Ogden's idea of long-range planning under today's conditions is planning for today's lunch.  He sounds a bit like the Unabomber when he says,  "Planners have problems anticipating what the next invention or innovation will be, so they are unable to cover the exigencies that will modify social structure.  Today the only effective planning is training for change.  Yesterday the best five-year plans belonged to the USSR and General Motors.  How is a corporation to survive if the planning process is erected in the quicksand of change?"


"Planning is not feasible.  You have no idea how long the journey will be, no sense of your destination or what will be required to get there.  You can only depend on the confidence that comes from experience...As the world enters the information age, you must rely on your experience and expertise to help you on trips to the unknown.  You are aboard a ship of change whether or like it or not."


Petersen is not as negative on planning but agrees that "A handful of extraordinary new advances in science are taking humans quickly and deeply into areas that will have profound implications for the future.  The process has already begun that will change every aspect of our lives."  He points out that "If you're an adult, during your lifetime science has learned more about how nature works than in the 5,000 years before you were born.  Fifty years ago, astronomers could only identify two galaxies.  Now we know that there are more than two billion.  Eighty percent of all the scientists who have ever lived are alive today...Some estimates say that the total amount of information in the world is now doubling every 18 months."


Hyperchange is here.  How can anyone be held accountable when everything is in a constant state of change?


This is the greatest challenge to government financial managers in the Information Age.





                                                            "...a new world order is arising in mechanisms for value exchange among human beings.  Digital money is the cuneiform of a new age...Over the next ten years, the growth of electronic commerce will outstrip the growth of traditional commerce."


                                                                               Lynch and Lundquist in

                                                                                      Digital Money


How do we account for digital money?


How do we audit digital money?


Most importantly, how do we assure that digital money isn't digitally stolen, misused, mismanaged, or simply misplaced by being electronically erased?

In 1993 there were 1.3 credit cards in the United States for each citizen assisting in moving or borrowing $473 billion.  These transactions will be among the first be converted to digital money, The rest will follow.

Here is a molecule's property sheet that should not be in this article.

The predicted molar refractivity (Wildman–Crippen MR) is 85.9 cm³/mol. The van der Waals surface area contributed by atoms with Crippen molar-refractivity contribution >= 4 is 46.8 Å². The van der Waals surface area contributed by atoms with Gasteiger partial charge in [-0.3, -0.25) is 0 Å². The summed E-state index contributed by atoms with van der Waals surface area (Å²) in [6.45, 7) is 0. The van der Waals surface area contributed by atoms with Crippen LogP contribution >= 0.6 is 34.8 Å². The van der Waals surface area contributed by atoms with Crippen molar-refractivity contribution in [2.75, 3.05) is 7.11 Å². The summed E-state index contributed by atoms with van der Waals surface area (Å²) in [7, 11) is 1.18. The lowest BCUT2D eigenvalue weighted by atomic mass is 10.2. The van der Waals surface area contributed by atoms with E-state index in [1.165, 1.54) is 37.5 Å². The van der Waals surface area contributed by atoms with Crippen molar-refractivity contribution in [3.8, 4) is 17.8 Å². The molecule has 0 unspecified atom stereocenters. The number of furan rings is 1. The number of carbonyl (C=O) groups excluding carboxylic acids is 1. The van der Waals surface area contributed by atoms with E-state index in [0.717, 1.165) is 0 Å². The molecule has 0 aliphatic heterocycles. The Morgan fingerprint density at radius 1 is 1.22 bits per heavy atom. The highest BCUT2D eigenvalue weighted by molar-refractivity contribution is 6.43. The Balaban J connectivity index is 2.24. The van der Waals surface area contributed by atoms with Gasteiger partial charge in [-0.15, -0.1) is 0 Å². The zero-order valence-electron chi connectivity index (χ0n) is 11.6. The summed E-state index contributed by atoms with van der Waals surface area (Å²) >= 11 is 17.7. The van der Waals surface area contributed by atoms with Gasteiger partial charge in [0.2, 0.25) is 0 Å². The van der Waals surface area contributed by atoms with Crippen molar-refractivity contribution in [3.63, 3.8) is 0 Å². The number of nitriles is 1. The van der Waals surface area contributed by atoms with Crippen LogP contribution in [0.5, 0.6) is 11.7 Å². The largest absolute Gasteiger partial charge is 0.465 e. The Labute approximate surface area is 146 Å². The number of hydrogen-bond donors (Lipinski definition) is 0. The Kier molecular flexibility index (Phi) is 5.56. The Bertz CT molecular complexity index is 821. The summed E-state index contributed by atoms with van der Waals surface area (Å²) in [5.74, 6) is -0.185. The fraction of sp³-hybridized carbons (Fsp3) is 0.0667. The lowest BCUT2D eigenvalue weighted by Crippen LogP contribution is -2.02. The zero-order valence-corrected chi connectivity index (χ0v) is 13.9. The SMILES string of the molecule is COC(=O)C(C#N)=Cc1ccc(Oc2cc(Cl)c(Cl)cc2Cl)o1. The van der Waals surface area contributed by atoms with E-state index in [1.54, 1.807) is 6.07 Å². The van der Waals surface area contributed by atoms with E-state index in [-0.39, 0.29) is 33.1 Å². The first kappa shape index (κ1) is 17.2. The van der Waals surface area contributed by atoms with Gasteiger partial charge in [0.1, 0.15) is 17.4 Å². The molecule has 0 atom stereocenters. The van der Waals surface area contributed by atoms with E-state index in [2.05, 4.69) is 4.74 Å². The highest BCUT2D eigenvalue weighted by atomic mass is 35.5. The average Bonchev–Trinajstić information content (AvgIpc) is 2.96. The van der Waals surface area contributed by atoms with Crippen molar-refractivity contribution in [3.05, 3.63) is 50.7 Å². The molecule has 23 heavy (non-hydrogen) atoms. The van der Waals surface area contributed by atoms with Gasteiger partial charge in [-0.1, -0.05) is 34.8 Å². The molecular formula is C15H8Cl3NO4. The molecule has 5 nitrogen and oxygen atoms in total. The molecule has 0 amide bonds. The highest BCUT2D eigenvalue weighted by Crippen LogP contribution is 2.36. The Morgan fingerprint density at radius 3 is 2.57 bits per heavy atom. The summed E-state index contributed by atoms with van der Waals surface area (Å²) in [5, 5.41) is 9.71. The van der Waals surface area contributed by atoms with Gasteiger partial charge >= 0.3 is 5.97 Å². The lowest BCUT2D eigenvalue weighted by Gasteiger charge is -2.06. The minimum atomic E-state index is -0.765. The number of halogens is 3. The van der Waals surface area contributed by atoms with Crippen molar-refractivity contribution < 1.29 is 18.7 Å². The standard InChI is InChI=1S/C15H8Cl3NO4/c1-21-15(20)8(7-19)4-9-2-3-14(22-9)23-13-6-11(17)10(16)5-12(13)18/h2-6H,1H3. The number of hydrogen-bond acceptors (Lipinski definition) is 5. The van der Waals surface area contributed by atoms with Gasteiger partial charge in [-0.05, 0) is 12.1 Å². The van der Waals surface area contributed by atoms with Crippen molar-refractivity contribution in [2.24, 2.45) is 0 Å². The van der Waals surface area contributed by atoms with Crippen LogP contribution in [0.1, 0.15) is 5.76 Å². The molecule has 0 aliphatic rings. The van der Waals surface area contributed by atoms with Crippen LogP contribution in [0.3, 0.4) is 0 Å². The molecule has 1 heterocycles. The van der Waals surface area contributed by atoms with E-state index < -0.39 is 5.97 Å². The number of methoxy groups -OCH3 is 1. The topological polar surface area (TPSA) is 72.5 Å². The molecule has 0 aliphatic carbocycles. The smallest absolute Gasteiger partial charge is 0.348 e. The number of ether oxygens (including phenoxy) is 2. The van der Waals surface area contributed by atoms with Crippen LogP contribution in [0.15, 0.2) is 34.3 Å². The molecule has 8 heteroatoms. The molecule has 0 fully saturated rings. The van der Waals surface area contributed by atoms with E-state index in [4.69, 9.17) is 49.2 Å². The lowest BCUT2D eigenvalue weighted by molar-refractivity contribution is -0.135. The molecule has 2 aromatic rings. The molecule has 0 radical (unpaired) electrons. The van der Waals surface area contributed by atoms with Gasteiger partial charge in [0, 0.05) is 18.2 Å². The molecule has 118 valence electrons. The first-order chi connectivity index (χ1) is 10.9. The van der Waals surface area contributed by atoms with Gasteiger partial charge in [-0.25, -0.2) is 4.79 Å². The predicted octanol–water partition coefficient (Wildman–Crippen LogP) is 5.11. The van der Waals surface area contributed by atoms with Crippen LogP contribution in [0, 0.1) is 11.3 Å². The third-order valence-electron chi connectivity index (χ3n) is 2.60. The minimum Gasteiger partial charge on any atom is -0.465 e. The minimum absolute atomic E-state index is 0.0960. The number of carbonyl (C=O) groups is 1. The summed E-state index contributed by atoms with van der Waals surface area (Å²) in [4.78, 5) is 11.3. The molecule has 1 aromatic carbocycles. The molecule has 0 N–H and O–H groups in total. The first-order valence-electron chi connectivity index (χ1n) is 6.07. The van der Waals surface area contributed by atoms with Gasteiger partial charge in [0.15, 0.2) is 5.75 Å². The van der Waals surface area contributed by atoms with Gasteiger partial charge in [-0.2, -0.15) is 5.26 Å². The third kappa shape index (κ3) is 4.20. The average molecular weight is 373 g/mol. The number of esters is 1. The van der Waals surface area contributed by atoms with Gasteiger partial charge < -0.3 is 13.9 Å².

The Internet is without a doubt, the centerpiece of the Information Age today, it is estimated that by the end of 1995 90% of all US major corporations were linked to it.  It is also estimated that 90% of these will experience at least one kind of security breach within one year of joining Internet.


A few banks are offering customers Internet access to account information.  Many more corporations are conducting electronic commerce pilots.   Some stockbrokers are operating on the Internet.   Governments must be very conservative here and let the private sector take the lead.


The ideal goal is full-scale EDI (Electronic Data Interchange) via the Internet.  Strong encryption is necessary to protect financial transactions on the Internet, yet this involves so many risks that the US government presently opposes because it might give an advantage to money launderers.  Many corporations are worried about its possible use to avoid detection by unscrupulous employees who might sell trade secrets to competitors.


The anonymity of the Internet user makes it possible to avoid accountability completely.


Lynch and Lundquist say that "Essentially the need for Internet security is just a symptom of the fact that no one has to be accountable in cyberspace -yet."  Going to the other extreme and imbedding identification in all users computers, smart cards, etc., would end all individual privacy since an individuals entire electronic life and credit history could be traced, possibly leading to a police state that would make Nazi Germany or Stalinist USSR look like a models of freedom.


Therefore, some balance must be struck between to much anonymity and too much authority, for us to really have all the undoubted benefits of digital money.





                                                            "Most of the contemporary and future history of the world through 2020 can be written in terms of the inexorable process of adaptation to the technological imperative."


                                                                             Carlson and Goldman in

                                                                                  Fast Forward